Putting on the “Funny Pants”

Comedian Michael Showalter tackles the written word.

Michael Showalter's affinity for cats is only matched by his love of spiritual rock group Creed.

Photo courtesy The Windish Agency

Michael Showalter’s affinity for cats is only matched by his love of spiritual rock group Creed.

Andrew Penkalski

What: Michael Showalter

When: Sunday, March 13, 9:00 p.m.  

Where: Varsity Theater (1308 Fourth Street southeast)

Cost: $14

Michael Showalter is not a comedian. He is a professor âÄì at least for now.

His spot on the adjunct faculty roster at New York UniversityâÄôs graduate film program has been the singular constant amidst his turnstile of pilots, road shows and a few of disillusioning moments in the past five years of his career. His current public-eye platform is also one that lends itself greatly to this big-man-on-campus mantra. He kicked off a national tour last month in support of his new book, âÄúMr. Funny Pants.âÄù It is a restructuring to the standup road experience that Showalter himself has found a bit elating.

âÄú[The shows] are more like âÄòa special evening withâĦâÄôâÄù he said. âÄúBasically, itâÄôs like a James Taylor concert.âÄù

There is some sensibility in Showalter trading the white-collar attire of his âÄúStellaâÄù days for the corduroy blazer of a liberal arts commoner. His work has often based itself around a fascination with the excess and eccentricities of contemporary yuppiness. The scripts for his 2001 summer camp comedy âÄúWet Hot American SummerâÄù and his 2005 quirky romance âÄúThe BaxterâÄù are typified by his absurd, albeit sincere, caricatures.

âÄúMr. Funny Pants,âÄù also toes this line of mockery and earnestness. There is a post-preface. There is also a pre-post preface. It is rabbit hole of his creative process, something that largely was born from his most immediate efforts for his written debut.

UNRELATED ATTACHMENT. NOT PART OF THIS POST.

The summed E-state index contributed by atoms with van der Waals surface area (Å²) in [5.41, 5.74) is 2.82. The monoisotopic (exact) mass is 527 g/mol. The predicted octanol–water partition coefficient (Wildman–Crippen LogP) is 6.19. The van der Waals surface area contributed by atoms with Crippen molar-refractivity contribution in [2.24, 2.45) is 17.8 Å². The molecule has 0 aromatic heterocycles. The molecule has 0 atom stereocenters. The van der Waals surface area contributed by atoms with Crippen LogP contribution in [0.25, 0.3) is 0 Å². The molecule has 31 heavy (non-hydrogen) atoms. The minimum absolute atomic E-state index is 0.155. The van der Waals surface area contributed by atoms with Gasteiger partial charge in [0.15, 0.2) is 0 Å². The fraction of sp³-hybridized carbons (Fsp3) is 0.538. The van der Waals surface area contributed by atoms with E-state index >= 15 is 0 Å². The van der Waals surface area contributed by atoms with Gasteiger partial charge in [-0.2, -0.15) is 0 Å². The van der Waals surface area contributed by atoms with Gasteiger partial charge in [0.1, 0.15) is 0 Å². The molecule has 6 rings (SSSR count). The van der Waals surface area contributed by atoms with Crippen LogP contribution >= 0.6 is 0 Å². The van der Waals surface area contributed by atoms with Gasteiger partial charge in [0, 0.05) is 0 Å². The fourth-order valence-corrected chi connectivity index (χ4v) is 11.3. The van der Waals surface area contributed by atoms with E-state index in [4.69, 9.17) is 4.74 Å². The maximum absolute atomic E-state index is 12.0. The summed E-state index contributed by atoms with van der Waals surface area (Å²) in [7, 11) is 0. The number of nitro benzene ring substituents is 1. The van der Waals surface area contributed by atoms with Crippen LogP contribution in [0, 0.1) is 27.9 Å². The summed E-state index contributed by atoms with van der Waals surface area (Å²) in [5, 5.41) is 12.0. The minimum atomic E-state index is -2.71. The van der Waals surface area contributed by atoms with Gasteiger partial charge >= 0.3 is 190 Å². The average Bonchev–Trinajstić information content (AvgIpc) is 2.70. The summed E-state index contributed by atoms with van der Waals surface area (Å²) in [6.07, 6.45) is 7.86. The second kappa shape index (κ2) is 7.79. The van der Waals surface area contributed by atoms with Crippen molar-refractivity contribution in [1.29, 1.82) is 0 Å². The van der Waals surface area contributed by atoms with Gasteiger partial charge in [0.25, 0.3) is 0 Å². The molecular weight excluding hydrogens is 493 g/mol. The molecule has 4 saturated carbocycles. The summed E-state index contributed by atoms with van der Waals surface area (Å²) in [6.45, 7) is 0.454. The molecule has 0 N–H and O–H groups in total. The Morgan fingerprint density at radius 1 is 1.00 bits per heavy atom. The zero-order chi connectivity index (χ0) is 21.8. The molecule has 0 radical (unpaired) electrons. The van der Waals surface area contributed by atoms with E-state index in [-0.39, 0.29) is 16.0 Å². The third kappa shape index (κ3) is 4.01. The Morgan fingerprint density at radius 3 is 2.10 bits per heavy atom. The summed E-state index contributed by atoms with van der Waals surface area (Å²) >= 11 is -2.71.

âÄúYou sit down to write a book and realize âÄòwait a second, IâÄôve never done this before,âÄôâÄù Showalter said.

Much of the writing is disarmingly candid. It is a matter-of-fact delivery that makes many of his anecdotal recollections seem utterly surreal. However, Showalter maintains that his experiences are entirely biographical.

âÄúI also sort of felt like if I were reading a book, I would enjoy hearing the author being candid about these kinds of things,âÄù he said.

One particularly so-weird-it-has-to-be-true moment finds the writer discussing his recent attempt to adopt a cat from a local Petco. The story involves an adoption process that rivals that of a human infant, and he is ultimately denied a feline cohort.  

âÄúMy opinion is that I didnâÄôt look to them like the kind of person that in their minds would be good for a cat,âÄù he said. âÄúBasically, they wanted me to be a cat lady and I was this young white guy.âÄù

It is a mishmash of perpetually unguided but continually funny ruminations. Moreover, it digests in a manner that is more compatible with his brand of wandering punch lines.  The flighty plotlines and uncanny caricatures of his cancelled television series âÄúStellaâÄù and Michael and Michael Have IssuesâÄù has always attracted a certain audience of weirdos. However, neither programsâÄô drastically wryer approach benefitted from their âÄúSouth ParkâÄù lead-in. 

âÄúThe foundation of [Comedy CentralâÄôs] audience on any given day are South Park fans,âÄù he said. âÄúWhen South Park is over, they change the channel.âÄù

While his current career path may lend itself more so to tenure than an Emmy, he discusses his quieter existence with sincere satisfaction.

âÄúIâÄôm taking a step away from TV, not out of spite, but because IâÄôve enjoyed writing this book so much,âÄù he said.

It is also a blessing in disguise that Showalter now spends his time testing random non-sequiturs in a lecture hall full of NYU film students. There is always a chance a pupil may tease out a solution for absurdist comedyâÄôs mainstream breakthrough.